Flexibility Book Decision Analysis Search

Toastmaster Speech on Decision Making

Good Morning, Fellow Toastmasters!

I would like to talk to you about decision making and decision analysis, which is a vast scientific field, believe-it-or-not, in which I have spent some time researching. I do not profess to be a good decision maker, only an aspiring decision analyst. I will talk about individual rather than group decision making. I will discuss the nature of decisions, followed by different approaches to decision making, and finally some analytical tools that can be used - so-called decision aids.

I shall begin by quoting Shakespeare:

To be or not to be,

that is the question,

whether tis nobler in the mind to suffer

the slings and arrows of outrageous fortune....

As Hamlet ponders the most important decision in his life, we face the same set of questions in choosing our careers, our partners, and other so-called meta-decisions. These are life decisions which do not occur frequently, but have huge consequences. Often, they determine the path we take for many years. And often they are irreversible.

But we also make other types of decisions so routinely, almost without thinking, such as grocery shopping, what to do in the next half hour, whether or not to say hello to someone. These decisions are simple to execute and have little impact compared to meta-decisions. We can often "undo" these decisions, such as return the item you purchased. Or have another opportunity to make them, such as say hello in the next hour rather than just now.

Then there are decisions in between the two extremes: occurring somewhat infrequently, with some degree of complexity, and with irreversible consequences.

Thus we can characterise a decision by the frequency of occurrence, complexity of involvement, and consequence - be it monetary, emotional, reversible-irreversible. We can also categorise types of decisions by the degree of uncertainty. These simple decisions we make are decisions under certainty. Decisions under risk are those that traders make. Although we don’t know how the future will turn out, we have some history of the object of our decision to estimate what will happen. Or we have indicators to help us. Finally, decisions under uncertainty are the hardest of all, for example, investment decisions in a new market and personal meta-decisions.

As a decision scientist, I am interested in how people make decisions and how to make them better. This is a subject which has always fascinated me, for two reasons.

1- I view the world as full of opportunities and I like to create new opportunities. Often I’m innundated with choices.

2- I’m a sentimental person. I like to reflect upon the past. Therefore I’d like to minimise regret after making a decision.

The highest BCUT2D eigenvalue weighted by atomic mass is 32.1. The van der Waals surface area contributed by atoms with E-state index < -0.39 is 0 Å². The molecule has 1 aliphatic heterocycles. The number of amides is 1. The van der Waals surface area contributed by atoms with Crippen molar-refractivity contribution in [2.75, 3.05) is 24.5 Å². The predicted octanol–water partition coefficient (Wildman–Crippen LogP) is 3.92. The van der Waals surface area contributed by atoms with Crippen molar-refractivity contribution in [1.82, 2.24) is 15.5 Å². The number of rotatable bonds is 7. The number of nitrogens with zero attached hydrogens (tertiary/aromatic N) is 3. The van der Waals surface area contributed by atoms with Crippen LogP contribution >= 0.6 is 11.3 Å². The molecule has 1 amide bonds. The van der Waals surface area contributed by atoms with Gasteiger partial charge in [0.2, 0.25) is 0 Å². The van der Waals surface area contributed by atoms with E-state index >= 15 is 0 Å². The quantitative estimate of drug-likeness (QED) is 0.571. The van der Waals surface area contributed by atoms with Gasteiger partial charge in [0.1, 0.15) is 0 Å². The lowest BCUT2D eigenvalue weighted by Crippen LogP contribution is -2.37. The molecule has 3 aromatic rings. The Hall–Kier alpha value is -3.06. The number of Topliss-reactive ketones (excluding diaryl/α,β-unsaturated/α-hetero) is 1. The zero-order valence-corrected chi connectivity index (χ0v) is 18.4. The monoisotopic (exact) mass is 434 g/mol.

This situation sometimes leads me to analysis paralysis or indecision. There is a Taoist saying, that a piece of clay has infinite potential. But the minute you mold it into a tea cup or any functional form, it loses its potential to be anything else. Likewise, I think, by not making a decision, I would have infinite possibilities.

This strategy of postponing making a decision is one way of increasing the value of flexibility. By postponing making a decision, we get more information about what we want, what is out there, and what may happen. We can also increase flexibility by actively searching for more choices, split the decision at hand into a series of decisions and execute them one at a time. I studied the concept of flexibility for quite some time - with respect to decisions that companies in a new market or new environment has to face in light of great uncertainty.

In the field of decision science, there are three approaches or general models to the study of decision making: descriptive, prescriptive, and normative. Descriptive is about how we actually make decisions. This is the domain of psychologists and behavioural scientists. Normative is about what is the ideal way we should make decisions. This is the domain of operations research and management science, my area. In between we have the prescriptive approach, which is about how to get from the actual to the ideal. Here we have many useful rules of thumb to improve our decision making.

There are many decision tools that help us make better decisions. Good decisions are those whose outcomes meet our expectations. In the simplest case, we can use cost benefit analysis to weigh the pros and cons of each choice. However, this often leads to trade-off analysis as we only want the benefits not the costs of the choices available and yet often we can only choose one, not both. When there are many choices with many characteristics, we can use multi-attribute utility analysis. We first set out the criteria or characteristics called attributes to which we attach weights according to importance to us. Then weigh each choice against each attribute. Then we do a weighted average calculation. For decisions that lead to other decisions or whose impact appear some time in the future, we can use decision trees to analyse our interaction with the unknown.

I have given you a taste of what decision scientists are concerned with. Every decision is an opportunity for me to improve my understanding of decision making. However, a good decision analyst is not necessarily a good decision maker. That is another subject altogether.

I would like to close by observing that the decision aids require us to explicitly define our preferences, which are not always definable or constant. For the variety seeking and deal prone person like myself, I don’t know what I want until I see what is available. So I can’t always give you my criteria beforehand. People also make what seems to be irrational decisions, i.e. based on gut feeling or spur of the moment anxiety. There are many good books in this area, and I will not attempt to summarise my bookshelf right now.

Copyright Anne Ku 1999